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WordPress & Heroku – WordPress Database Optimization

This post follows the post Heroku & WordPress Website Deployment which details how to create and publish a website using WordPress and Heroku. This post details how to clean-up and optimize your WordPress database using plugins and WordPress features to minimize your Heroku database requirements.

Using WordPress Optimization Features

As you add more content to your website, change things, and activate plugins, your database entries are modified and the database increases in size. This could make your website slower as it takes longer for the server to retrieve information from the database. Also, the ClearDB add-on for Heroku has a free tier which is capped at 5MB. If your database passes 5MB, you will no longer be able to write to the database and will have to pay for the next higher tiered plan. Therefore, regularly cleaning and optimizing your database is a good idea to keep the database size at a minimum. Check out the database description page on for more information about WordPress core tables.

One way is to used a database management tool to interface with your database. phpMyAdmin is the most common way to manage a WordPress database. If you are not using cPanel as your hosting control panel, your hosting plan may be using a different MySQL management tool to phpMyAdmin. This is fairly technical and detailed so if you would like to explore this option, see this page for more information.

WordPress has a native tool that allows you to repair and optimize your database. More information about this tool is available in the Automatic Database Optimizing section. To activate this tool, you must first add the following line to your website wp-config.php file.

define( 'WP_ALLOW_REPAIR', true );

After saving the file and updating your Heroku application, you can access the optimization tool at

I recommend selecting “Repair and Optimize Database” so that WordPress will attempt to repair each database table and optimize those not already optimized. This tool may report errors in which case you can run the tool again. It is important to note that this tool is available to anyone when it is enabled so it is necessary to remove the code from your wp-config.php file after you have used the optimization tool.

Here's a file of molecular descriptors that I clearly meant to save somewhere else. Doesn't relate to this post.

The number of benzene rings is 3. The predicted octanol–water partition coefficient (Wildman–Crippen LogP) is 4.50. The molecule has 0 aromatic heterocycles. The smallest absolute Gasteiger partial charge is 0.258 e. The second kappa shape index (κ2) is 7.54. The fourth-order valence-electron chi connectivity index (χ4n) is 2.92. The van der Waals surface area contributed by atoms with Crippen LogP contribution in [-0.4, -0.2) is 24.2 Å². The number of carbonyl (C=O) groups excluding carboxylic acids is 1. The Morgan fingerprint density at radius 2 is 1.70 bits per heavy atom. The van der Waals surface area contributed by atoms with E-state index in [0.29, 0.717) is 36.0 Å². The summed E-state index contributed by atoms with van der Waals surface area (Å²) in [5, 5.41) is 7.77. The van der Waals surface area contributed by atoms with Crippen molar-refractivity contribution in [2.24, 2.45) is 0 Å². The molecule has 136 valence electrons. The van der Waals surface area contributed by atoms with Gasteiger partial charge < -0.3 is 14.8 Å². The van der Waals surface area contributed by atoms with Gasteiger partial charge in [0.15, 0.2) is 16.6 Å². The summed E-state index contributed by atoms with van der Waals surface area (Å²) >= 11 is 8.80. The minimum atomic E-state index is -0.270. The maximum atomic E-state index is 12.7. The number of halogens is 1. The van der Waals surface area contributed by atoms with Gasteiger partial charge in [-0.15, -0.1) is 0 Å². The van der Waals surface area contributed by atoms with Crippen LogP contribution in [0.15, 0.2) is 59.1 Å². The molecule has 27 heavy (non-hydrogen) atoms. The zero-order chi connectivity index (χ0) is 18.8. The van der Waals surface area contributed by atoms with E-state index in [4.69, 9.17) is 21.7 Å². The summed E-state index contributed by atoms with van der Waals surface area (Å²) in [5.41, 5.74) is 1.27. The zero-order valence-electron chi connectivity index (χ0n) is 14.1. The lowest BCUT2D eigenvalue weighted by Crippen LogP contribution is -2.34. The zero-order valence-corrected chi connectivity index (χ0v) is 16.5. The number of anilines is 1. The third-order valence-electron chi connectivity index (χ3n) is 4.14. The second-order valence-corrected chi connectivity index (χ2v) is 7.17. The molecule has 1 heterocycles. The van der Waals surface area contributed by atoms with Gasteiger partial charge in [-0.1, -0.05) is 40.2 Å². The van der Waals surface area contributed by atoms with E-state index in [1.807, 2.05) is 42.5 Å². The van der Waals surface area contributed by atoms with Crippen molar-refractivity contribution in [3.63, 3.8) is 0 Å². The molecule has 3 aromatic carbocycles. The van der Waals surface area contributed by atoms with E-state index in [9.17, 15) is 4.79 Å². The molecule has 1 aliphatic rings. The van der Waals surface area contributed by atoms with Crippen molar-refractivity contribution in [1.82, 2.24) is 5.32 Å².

One cause of increased database sizes is the WordPress revision system. This feature stores an unlimited number of copies of every draft and update of blog posts and pages. While it allows you to revert back to older copies of drafts, it is often not necessary to maintain ever single revision.

To reduce the number of revisions that are saved, simply add the following code to your wp-config.php file.

define( 'WP_POST_REVISIONS', 2 );

Similarly, the wp-config.php file can be updated to limit the frequency of autosaves.By default, this feature saves a copy of your draft every 60 seconds. While this feature only saves a single copy,

The WordPress autosave feature saves one autosave of your article every 60 seconds so it won’t take up too much room in your database. However, this interval can be changed by adding the following code to your wp-config.php file.

define( 'AUTOSAVE_INTERVAL', 180 ); // Seconds

The length of times deleted items are stored in your database until the trash is emptied can also be modified. Items are permanently deleted after 30 days by default. All items such as posts or pages are sent to the trash folder when they are deleted. This prevents you from deleting something by accident and allows users to restore items from the trash. The wp-config.php file can be modified to change the number of days until the items in the trash are permanently deleted. The number of days before trash is emptied can be changed by adding the following code to your wp-config.php file.

define( 'EMPTY_TRASH_DAYS', 2 ); // 2 days
Using WordPress Optimization Plugins

For a more robust tool that addresses some of these issues and more, I use the plugin Optimize Database after Deleting Revisions. This plugin comes with a significant amount of features, some of which include the ability to

The vast majority of all WordPress plugins store data and settings in the database which is not typically removed when the plugin is uninstalled. If you decide to stop using a plugin for the indefinite future, you should remove the plugin as well as all the data associated with it. Similarly, WordPress themes store settings in the database which remain when themes are changed. While you can attempt to remove these unused tables manually with a database management tool, the WPDBSpringClean plugin will identify unused tables from uninstalled plugins and give you the option to delete them.

See the following posts for more information about securing and customizing your website:


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